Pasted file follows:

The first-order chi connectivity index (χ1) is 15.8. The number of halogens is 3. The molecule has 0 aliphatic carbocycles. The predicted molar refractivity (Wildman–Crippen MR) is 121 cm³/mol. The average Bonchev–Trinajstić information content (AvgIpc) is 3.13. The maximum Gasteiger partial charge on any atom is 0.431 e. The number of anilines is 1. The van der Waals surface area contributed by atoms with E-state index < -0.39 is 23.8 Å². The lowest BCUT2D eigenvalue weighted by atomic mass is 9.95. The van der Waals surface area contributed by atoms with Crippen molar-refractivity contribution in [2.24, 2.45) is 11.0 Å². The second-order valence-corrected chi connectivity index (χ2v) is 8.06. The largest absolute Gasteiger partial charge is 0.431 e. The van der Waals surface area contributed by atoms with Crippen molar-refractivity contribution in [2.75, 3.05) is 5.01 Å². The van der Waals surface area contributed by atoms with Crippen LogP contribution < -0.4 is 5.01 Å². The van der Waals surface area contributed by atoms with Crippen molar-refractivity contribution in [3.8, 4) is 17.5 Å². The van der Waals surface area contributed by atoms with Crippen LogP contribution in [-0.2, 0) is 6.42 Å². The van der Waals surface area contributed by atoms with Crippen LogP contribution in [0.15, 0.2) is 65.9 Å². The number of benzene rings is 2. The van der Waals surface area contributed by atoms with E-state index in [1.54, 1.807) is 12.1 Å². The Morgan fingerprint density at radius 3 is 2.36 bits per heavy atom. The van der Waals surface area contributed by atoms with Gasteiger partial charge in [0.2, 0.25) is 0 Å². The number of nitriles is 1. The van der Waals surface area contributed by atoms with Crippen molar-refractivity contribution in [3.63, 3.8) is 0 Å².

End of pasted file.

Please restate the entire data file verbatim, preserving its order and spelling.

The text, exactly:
The first-order chi connectivity index (χ1) is 15.8. The number of halogens is 3. The molecule has 0 aliphatic carbocycles. The predicted molar refractivity (Wildman–Crippen MR) is 121 cm³/mol. The average Bonchev–Trinajstić information content (AvgIpc) is 3.13. The maximum Gasteiger partial charge on any atom is 0.431 e. The number of anilines is 1. The van der Waals surface area contributed by atoms with E-state index < -0.39 is 23.8 Å². The lowest BCUT2D eigenvalue weighted by atomic mass is 9.95. The van der Waals surface area contributed by atoms with Crippen molar-refractivity contribution in [2.24, 2.45) is 11.0 Å². The second-order valence-corrected chi connectivity index (χ2v) is 8.06. The largest absolute Gasteiger partial charge is 0.431 e. The van der Waals surface area contributed by atoms with Crippen molar-refractivity contribution in [2.75, 3.05) is 5.01 Å². The van der Waals surface area contributed by atoms with Crippen LogP contribution < -0.4 is 5.01 Å². The van der Waals surface area contributed by atoms with Crippen molar-refractivity contribution in [3.8, 4) is 17.5 Å². The van der Waals surface area contributed by atoms with Crippen LogP contribution in [-0.2, 0) is 6.42 Å². The van der Waals surface area contributed by atoms with Crippen LogP contribution in [0.15, 0.2) is 65.9 Å². The number of benzene rings is 2. The van der Waals surface area contributed by atoms with E-state index in [1.54, 1.807) is 12.1 Å². The Morgan fingerprint density at radius 3 is 2.36 bits per heavy atom. The van der Waals surface area contributed by atoms with Gasteiger partial charge in [0.2, 0.25) is 0 Å². The number of nitriles is 1. The van der Waals surface area contributed by atoms with Crippen molar-refractivity contribution in [3.63, 3.8) is 0 Å².